Thursday, May 31, 2012

Peevishness is My New Pet Peeve

I've developed a nasty pet peeve and it won't leave me alone. It's of the spoken variety, and it goes like this - 
(unbelievable or irksome revelation, followed by) "... really?... REALLY?!"

Alternatively, it may go like this -

"Seriously? No, really, SERIOUSLY?"

Do you remember when 97% of your acquaintances didn't utter one of these statements every day? I do. It was a glorious era when we could conceive that dumb and frustrating things happen all the time. Yes, that other driver did cut you off in traffic. Your boss did keep you late for no good reason. Your stupid cat indeed did pee outside of the litter box. It happened and it sucked and maybe you groused about it, but you never wondered, "Is this reality? Was my cat just joking?"

Until recently, I had no idea how this rampant bout of incredulity got its start. Then I learned that it emerged from that hotbed of catchphrases both irritating and irresistible - Saturday Night Live. Since I haven't watched a full SNL episode in nearly twenty years, I had no idea. Apparently, "Really!?! with Seth and Amy" was a Weekend Update feature during the Meyers/Poehler era starting in 2006. This social tic is six years old, yet never so inescapable as it is now. Check out this headline from the Guardian UK website, back in January.


All I can say to Ms. Harding or whoever wrote that headline is, you didn't know that guy is a complete piece of shit? He is. I'm not trying to downplay his awfulness. You should never cease to find him disgusting, and it's good that you're letting others know what a horrible person he is. But your disbelief is rather unbelievable in itself. In fact, it's kind of a drag.

Exasperation is a turn-off, people. It's a weak, whiny response to life's unpleasantness. And please don't mistake this as me saying, "just suck it up." Bitching is great and complainers are some of my favorite people. What bugs me about the "really/seriously" trend is that it posits suffering as something new, which leads me to my theory on why it's so popular.

I'm now aware of its SNL origins, but I hate to blame my pet peeve on Amy Poehler, whom I adore. Based on my undocumented, unscientific observations, I suppose that the "really/seriously" trend gained enormous popularity in the past four years. I think it's largely a response to the recession. For anyone who is deep in student loan debt with only a minimum wage job to show for their degree, or who lost their retirement fund and now looks forward to working until they die, or who lives in an apartment when they used to own a McMansion, or is an out-of-work professional competing with hundreds of applicants for a gig at Home Depot... well, I guess "Really?!" is an appropriate response.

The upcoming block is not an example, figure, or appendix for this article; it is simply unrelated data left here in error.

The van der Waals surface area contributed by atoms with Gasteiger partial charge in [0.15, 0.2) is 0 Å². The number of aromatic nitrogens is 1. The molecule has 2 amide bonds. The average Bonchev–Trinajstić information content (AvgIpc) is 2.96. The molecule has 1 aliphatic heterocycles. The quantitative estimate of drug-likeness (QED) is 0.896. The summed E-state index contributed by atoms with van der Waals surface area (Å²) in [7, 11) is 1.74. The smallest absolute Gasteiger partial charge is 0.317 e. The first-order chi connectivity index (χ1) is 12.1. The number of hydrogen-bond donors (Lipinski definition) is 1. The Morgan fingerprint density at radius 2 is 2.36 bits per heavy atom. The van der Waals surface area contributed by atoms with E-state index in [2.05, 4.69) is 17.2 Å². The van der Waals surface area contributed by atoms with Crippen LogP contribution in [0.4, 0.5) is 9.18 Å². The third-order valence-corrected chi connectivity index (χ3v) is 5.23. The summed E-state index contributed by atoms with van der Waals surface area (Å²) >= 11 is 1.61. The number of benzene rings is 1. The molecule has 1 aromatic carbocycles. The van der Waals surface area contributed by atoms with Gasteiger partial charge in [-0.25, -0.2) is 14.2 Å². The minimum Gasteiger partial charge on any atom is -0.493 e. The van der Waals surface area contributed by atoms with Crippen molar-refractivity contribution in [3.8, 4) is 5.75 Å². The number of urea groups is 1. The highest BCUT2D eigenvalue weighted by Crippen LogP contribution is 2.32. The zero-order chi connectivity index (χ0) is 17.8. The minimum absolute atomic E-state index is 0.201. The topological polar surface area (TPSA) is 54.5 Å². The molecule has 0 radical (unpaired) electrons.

My problem with this trend is that these expressions have spilled over into the way we handle everyday difficulties. Now we have a cliche. And as cliches go, it's a downer. The problem is that it's so insidious. Unlike "a couple of wild and crazy guys" or even "not!", it's so easy to insert "really/seriously" in any complain-y conversation. I catch myself almost doing it all the time. Fortunately(?),  I find it so grating that I'm usually able to avoid usage. I just step back and remind myself that annoying shit is commonplace and I don't need to sweat it. I can respond in so many other ways - criticize, mock, ignore. I try to save my exasperation for a special occasion, like this blog post.

I'm requesting that you do the same. It seems sometimes our world is defined by unfairness, maybe more so than ever. Or perhaps it's just that we Westerners are feeling it more than we used to. What can you do but make the best of whatever shitty hand life dealt you? Whether that means shrugging it off or starting a revolution, I wish you well*. Just keep this in mind, a poker face can go way further than - "Really? Seriously? My high card is a seven?!"

*unless you're Rick Santorum, or someone who would vote for him.


  1. "Seriously?" and its stablemate "Really?" have become the kinds of interjections (largely thanks to work) that I think are no longer acceptable unless one does it on one's own, where and when no one else can hear. Like whistling, really. The problem is that I find myself doing all three now and again ("Seriously?" far more than the rest). It's a hugely pernicious habit, and I've been working to stop it, or at least find a more interesting substitute...

  2. Yes, social whistlers are terrible! The only thing worse than a social whistler is the dude who, without invitation, busts out an acoustic guitar at a part. Now if I happen to overhear someone whistling to themselves, that's cool. But it's also scary because it reminds me of "M".